Editor’s note: This is the first in a series of posts from CBT Nuggets trainer Scott Morris about his experiences learning and working with F5.
Have you ever wondered what it’s like to actually learn something new? I mean, like completely new and not just add-on information? Well, it can be rough and tumble!
Even for a guy who (in theory) knows everything already! Yeah, that’d be me. At least that seems to be what everyone expects and believes! So guess what? I’ll let you in on a little secret. I do NOT know everything. I pretend very well though, and will occasionally stay at Holiday Inn Express just to give everyone the impression that I do. (Actually no, I’m a Hilton-brand kinda guy, sorry folks… But marketing messages are important things as many people at least understood that reference!)
So very recently, I have been asked to create some courses on F5’s Application Delivery Networking equipment or load balancers. And interestingly enough, I have not actually touched an F5 piece of equipment in my whole career prior to this. I was actually amazed by that too, and I spent a lot of time trying to find something in the darkest recesses of my mind, but could not. I did find some other things, but we won’t talk about those here!
The good news is that F5’s load-balancing equipment isn’t all that much different at base than other brands. Yes, there are significant differences, and I’m learning many of them as I go along, but thinking purely technical fundamentals here and there is not different. And I HAVE had experience with other vendors’ load balancers over the years. Cisco, of course, has completely abandoned their line of load-balancing equipment, so they are no longer in the picture. Brocade Networks also has load balancers that perform very nicely, but there are rumors about that new development is lacking there as well. A10 Networks has some Application Delivery Controllers (ADCs) as well. There are some others out there, but I haven’t touched them before either. Just the three mentioned.
So, how exactly DOES one learn about something new then? Well… Research! What information is out there? What can be done about it? Interestingly enough, there is not a whole lot of information out there in any succinct format conducive to learning. There is plenty of information on F5’s web site, but it is more overall references or answers to specific questions. There’s no article about, “How does this work?”.
So my next answer was to get my hands on some equipment and play with it. Set it up, break it a few times, perhaps COMPLETELY mess things up until I figure out what happened, and then magically, I will know stuff. Actually, that method has worked well for me in my career, but so far with the load-balancers, I have learned lots of things that aren’t entirely helpful!
First, I picked up a couple of used ADN devices off Ebay. Then I come to find that they were just old enough to not use the current software. Only makes sense to stay vaguely current on the course that we are creating, right? But it did explain why the price point was so low! So that option was out. So I spent a little more and ordered a low-end (1600 series) piece of current equipment that will support the most recent software. I didn’t care about licenses because I’m not going to be pumping any serious information through this anyway!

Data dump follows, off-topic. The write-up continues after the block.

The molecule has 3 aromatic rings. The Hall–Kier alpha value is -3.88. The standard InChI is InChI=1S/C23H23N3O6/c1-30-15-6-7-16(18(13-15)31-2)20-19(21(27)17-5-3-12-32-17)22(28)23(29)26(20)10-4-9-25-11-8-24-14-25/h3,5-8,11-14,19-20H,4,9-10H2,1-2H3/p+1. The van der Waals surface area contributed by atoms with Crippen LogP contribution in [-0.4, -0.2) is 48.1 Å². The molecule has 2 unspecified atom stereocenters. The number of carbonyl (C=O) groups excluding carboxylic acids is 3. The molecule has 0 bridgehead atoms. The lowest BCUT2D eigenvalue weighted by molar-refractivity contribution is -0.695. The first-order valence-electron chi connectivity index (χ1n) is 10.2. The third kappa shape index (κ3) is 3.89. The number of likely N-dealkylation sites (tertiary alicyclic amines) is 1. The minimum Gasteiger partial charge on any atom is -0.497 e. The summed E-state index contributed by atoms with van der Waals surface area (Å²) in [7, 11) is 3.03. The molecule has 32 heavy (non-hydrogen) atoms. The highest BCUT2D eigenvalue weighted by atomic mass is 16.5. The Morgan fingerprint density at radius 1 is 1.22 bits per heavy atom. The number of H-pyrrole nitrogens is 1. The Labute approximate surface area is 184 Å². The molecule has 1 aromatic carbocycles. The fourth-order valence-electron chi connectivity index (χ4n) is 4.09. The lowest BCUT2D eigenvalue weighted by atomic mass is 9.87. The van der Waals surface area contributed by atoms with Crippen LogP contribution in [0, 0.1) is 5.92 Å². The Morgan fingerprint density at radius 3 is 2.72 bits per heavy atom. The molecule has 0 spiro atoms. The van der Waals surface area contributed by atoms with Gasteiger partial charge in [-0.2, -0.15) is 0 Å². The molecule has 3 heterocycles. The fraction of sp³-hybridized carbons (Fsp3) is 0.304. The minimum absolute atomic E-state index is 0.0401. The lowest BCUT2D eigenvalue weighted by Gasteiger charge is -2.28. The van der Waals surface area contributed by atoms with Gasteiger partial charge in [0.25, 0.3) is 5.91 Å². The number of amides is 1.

Also, if you go to http://www.f5.com/trial, you’ll find that F5 will allow you to grab a VMware version of their software as well as apply for trial licenses for your physical lab equipment. I have to wait for my hardware to arrive to complete that part. So far, FedEx showed up today during the brief time period I was at the dentist with my daughter. So now I have to wait until tomorrow. As you can tell, I am a very patient person! (NOT)
I did download the VM OVA file to play with. It mentions that it needs VMware ESXi in order to run. But of course, I know better than that, right? Yeah, well… In THEORY it will run on VMware Workstation 10 (Windows), however, my really cool slick laptop that is a work product does not allow the virtualized threading (Intel’s VT feature) to run. It’s present, I just can’t use it. So, I can’t install from the OVA or from the ISO where I tried to cheat into a 32-bit CentOS VM. I think it actually told me “Thank you for playing” in an error message, but I can’t confirm that.
The OVA file does, however, install just fine on VMware Fusion Plus on my Macbook Pro (yay, Apple!). But that’s not what I’ll be doing production stuff on, and really don’t feel like installing server functionality onto my personal laptop just to run this remotely for classes. Love you guys, but….
So my next task is to actually get VMware ESXi up and running. Fortunately for all of us, there are some beautiful Nuggets by our very own Keith Barker that may assist us in doing this! I am off to watch some of those and learn a thing or two and then install ESXi onto one of my Mac Mini computers down in my lab area.
That should keep me busy for the evening and give me enough to do until the physical box shows up tomorrow from FedEx. I am trying not to leave the house tomorrow, but I’m sure if I do that will be the period of time during which they attempt to deliver my package. Again… Karma.